This is what we as a post-teenage generation can celebrate: that younger members of the community can see themselves reflected in stories on screen and educated on issues affecting their own lives. I know that, personally, I can resonate with Nick’s story. I have never seen a more eloquent, sensitive, and accurate foretelling of the journey to accepting oneself as bisexual. This is personally what Heartstopper means to me, and why I believe it to be such a powerful tool for a happier future for our community. There is a true depth to each story that makes it so possible to see yourself in one of these characters, and the nature of the show makes this a good thing just for once.

In many ways, even if you are a few years, or even decades, older than the characters, you can laugh and cry with them as you realise just how relatable their stories are. More than anything, this is a show that is an important way to navigate identity and sexuality, in a way that does not make it taboo or tokenistic, but authentic and embraceable.


So, what next?


Firstly, if somehow you haven’t already, check Heartstopper out on Netflix. Very excitingly, two more seasons have been announced to continue the stories of Nick, Charlie and friends as told by Alice Oseman.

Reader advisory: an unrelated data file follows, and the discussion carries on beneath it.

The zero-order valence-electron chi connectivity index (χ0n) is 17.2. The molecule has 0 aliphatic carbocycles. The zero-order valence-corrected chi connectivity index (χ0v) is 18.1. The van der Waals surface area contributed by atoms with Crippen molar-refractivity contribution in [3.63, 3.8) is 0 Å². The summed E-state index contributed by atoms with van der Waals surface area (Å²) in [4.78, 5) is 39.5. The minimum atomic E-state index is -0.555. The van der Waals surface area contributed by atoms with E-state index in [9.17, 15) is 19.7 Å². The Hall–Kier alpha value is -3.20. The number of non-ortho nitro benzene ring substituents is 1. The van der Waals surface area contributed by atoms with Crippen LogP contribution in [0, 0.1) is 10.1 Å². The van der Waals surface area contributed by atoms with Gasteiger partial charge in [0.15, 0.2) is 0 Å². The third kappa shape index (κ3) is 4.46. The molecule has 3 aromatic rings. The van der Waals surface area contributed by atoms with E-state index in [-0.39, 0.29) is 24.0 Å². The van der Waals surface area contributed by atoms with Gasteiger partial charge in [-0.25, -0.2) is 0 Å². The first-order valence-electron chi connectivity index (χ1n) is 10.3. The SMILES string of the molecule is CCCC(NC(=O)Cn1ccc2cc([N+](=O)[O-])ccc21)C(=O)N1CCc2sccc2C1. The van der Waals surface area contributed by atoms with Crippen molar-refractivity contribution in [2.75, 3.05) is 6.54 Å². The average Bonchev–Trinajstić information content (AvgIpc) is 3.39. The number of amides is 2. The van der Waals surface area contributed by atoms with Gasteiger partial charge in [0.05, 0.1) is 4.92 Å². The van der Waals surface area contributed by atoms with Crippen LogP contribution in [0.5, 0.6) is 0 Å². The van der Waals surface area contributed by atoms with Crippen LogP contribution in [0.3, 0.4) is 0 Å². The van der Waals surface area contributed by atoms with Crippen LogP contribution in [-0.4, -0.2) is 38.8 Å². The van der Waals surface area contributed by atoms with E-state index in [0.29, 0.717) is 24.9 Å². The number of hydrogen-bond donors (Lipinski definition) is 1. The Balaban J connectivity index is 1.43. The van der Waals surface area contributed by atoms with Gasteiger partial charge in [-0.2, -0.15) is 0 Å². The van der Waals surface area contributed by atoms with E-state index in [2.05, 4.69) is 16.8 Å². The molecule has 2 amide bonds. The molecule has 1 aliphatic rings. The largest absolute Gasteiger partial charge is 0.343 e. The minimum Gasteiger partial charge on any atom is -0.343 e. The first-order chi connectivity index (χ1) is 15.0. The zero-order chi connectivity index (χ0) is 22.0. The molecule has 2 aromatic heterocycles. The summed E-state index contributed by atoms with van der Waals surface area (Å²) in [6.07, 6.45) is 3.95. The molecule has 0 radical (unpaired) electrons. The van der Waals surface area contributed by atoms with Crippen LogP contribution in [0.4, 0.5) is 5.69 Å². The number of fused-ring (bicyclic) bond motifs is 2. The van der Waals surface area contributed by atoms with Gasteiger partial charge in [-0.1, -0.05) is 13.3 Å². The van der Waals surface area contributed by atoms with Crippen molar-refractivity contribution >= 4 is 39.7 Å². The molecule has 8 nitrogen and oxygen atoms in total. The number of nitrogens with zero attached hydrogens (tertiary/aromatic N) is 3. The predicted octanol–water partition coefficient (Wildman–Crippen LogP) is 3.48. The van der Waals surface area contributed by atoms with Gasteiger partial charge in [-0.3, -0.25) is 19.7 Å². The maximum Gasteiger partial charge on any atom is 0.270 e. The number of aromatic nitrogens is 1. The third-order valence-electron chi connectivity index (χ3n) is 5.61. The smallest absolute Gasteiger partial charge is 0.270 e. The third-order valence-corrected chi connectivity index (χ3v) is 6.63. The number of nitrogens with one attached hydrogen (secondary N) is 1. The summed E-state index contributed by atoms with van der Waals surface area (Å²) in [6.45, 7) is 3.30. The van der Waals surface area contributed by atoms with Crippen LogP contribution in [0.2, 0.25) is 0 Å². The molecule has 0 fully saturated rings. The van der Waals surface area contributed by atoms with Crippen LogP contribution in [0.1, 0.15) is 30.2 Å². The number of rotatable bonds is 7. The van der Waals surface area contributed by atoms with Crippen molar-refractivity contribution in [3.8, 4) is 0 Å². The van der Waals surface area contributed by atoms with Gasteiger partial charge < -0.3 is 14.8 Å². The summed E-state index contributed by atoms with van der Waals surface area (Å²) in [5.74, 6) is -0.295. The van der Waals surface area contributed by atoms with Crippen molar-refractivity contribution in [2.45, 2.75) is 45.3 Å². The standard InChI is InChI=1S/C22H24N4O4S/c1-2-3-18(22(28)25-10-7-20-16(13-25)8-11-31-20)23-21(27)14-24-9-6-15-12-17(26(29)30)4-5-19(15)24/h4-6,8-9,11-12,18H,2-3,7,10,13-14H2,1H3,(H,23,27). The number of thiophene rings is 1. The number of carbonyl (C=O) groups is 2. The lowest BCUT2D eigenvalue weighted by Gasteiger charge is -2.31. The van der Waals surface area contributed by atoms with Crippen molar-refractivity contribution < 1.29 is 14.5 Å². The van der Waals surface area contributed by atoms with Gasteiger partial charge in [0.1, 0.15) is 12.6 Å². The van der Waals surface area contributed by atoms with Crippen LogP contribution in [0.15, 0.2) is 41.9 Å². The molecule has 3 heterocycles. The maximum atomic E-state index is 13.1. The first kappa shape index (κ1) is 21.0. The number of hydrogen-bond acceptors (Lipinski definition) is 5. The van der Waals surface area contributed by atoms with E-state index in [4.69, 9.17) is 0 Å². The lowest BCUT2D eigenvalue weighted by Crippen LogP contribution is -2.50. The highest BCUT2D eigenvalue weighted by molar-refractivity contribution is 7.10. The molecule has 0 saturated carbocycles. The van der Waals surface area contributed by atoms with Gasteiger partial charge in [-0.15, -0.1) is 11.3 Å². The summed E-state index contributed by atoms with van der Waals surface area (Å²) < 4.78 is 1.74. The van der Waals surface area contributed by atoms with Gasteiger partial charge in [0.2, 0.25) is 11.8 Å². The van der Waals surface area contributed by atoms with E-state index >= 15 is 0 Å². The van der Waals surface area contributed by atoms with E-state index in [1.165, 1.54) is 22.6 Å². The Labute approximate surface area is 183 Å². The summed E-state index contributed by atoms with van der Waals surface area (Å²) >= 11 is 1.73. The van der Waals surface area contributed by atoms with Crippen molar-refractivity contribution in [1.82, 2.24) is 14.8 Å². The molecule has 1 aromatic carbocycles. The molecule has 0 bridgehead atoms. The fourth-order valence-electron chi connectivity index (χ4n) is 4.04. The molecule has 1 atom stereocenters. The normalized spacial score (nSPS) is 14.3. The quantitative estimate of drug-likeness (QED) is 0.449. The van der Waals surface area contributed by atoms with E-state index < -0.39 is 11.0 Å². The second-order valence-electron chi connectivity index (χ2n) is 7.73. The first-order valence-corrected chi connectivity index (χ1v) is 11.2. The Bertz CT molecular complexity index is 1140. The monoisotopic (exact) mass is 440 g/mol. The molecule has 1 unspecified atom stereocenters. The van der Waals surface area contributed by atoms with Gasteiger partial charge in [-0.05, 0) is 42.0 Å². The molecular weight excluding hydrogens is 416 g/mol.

A really powerful moment for me, having given time to reflect when writing this article, was Nick’s coming out to his Mum at the end of the show. It is a product of a journey which he goes through as the series progresses, and a truly beautiful, unique moment of acceptance which provides hope and love which too many LGBTQ+ youths do not feel themselves. I remember on Twitter seeing a post saying that Nick’s coming out to his Mum in the show had inspired the watcher to do the same. Empowering LGBTQ+ youth to accept themselves and speak about their identities is such an important effect of the Heartstopper series, and seeing Nick admit his bisexuality to round off the season was a truly *heartstopping* moment.


After watching the whole season, I would encourage all viewers, as I did myself, to reflect.


While it is primarily a teenage romance drama, it is also a unique opportunity for introspection and how we can offer ourselves the same love which the characters gave to each other and ultimately themselves. Our community has long been exposed to stories of grief and despair, and yet the essential focal point of living is – like Heartstopper suggests – surrounding yourself with love. Whether this is from partners, family, or friends, and is ready to take on the world from there.

Personally, it was this reflection that was my “Heartstopper” moment. There is a high chance that you will find a similar or different powerful message which resonates with you in these stories. I encourage you all to watch and find that moment for yourselves.

Published Online: 15/09/2022